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Trump claims ID needed to go shopping

Trump claims ID needed to go shopping

Image copyright Getty Images Image caption The Republican president was arguing for tougher ID checks on voters US President Donald Trump has been accused of being out of touch with voters after saying Americans need identification to go shopping.At a rally in Tampa, Florida, he said: “You know, if you go out and you want…


President Donald Trump gestures during his Make America Great Again Rally at the Florida State Fair Grounds Expo Hall in Tampa, Florida, on 31 July 2018Image copyright Getty Images
Image caption The Republican president was arguing for tougher ID checks on voters

US President Donald Trump has been accused of being out of touch with voters after saying Americans need identification to go shopping.

At a rally in Tampa, Florida, he said: “You know, if you go out and you want to buy groceries, you need a picture on a card, you need ID.”

Americans do not need to present ID at supermarkets, though they may be asked for it if they wish to buy alcohol.

The Republican president was arguing for tougher ID checks on voters.

“You go out and you want to buy anything, you need ID and you need your picture,” he told the crowd at the “Make America Great Again” rally on Tuesday night.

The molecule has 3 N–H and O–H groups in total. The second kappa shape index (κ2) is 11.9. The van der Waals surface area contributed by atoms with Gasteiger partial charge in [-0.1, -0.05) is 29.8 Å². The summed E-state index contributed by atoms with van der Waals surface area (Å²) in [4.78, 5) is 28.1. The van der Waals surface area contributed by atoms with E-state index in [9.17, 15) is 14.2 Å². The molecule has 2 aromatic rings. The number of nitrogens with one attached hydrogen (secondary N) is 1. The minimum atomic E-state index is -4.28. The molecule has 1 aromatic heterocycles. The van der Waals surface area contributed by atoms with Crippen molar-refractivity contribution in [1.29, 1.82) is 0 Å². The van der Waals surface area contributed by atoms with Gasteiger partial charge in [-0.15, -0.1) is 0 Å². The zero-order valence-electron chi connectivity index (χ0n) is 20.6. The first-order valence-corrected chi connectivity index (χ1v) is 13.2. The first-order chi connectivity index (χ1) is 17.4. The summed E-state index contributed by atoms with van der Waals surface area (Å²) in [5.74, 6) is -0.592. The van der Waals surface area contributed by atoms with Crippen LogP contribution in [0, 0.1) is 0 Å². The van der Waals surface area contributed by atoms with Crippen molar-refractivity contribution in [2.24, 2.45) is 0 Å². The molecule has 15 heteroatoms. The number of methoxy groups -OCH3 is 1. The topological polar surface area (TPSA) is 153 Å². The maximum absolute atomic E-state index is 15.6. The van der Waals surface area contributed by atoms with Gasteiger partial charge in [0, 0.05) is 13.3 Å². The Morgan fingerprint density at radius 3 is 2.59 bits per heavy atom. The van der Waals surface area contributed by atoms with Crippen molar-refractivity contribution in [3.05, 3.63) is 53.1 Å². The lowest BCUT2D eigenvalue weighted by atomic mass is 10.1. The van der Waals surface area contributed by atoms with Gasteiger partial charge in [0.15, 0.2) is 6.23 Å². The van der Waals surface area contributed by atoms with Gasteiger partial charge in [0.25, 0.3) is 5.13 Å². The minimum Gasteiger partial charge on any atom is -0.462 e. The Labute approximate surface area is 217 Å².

“In this country, the only time you don’t need it in many cases is when you want to vote for a president, when you want to vote for a senator, when you want to vote for a governor or a congressman.

“It’s crazy. It’s crazy. But we’re turning it around.”

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It is not known when the president last went to a supermarket.

CNN journalist Jim Acosta tweeted: “Trump out of touch here… you don’t need an ID to buy groceries.”

Acosta was later heckled by Trump supporters live on air, shouting “liar” and “CNN sucks.”

Being seen as out of touch with ordinary Americans has proved to be political kryptonite for many a US office-seeker.

In 1992, President George H W Bush was ridiculed after he expressed amazement at a high-tech supermarket scanner while attending a grocers’ convention.

But the White House said Mr Bush was merely impressed the scanner could read damaged labels.

Hillary Clinton was mocked for revealing in 2014 that she had not driven a car for nearly two decades.

Barack Obama provoked scorn in 2007 when he tried to relate with Iowa farmers by saying: “Anybody gone into Whole Foods lately and see what they charge for arugula?”

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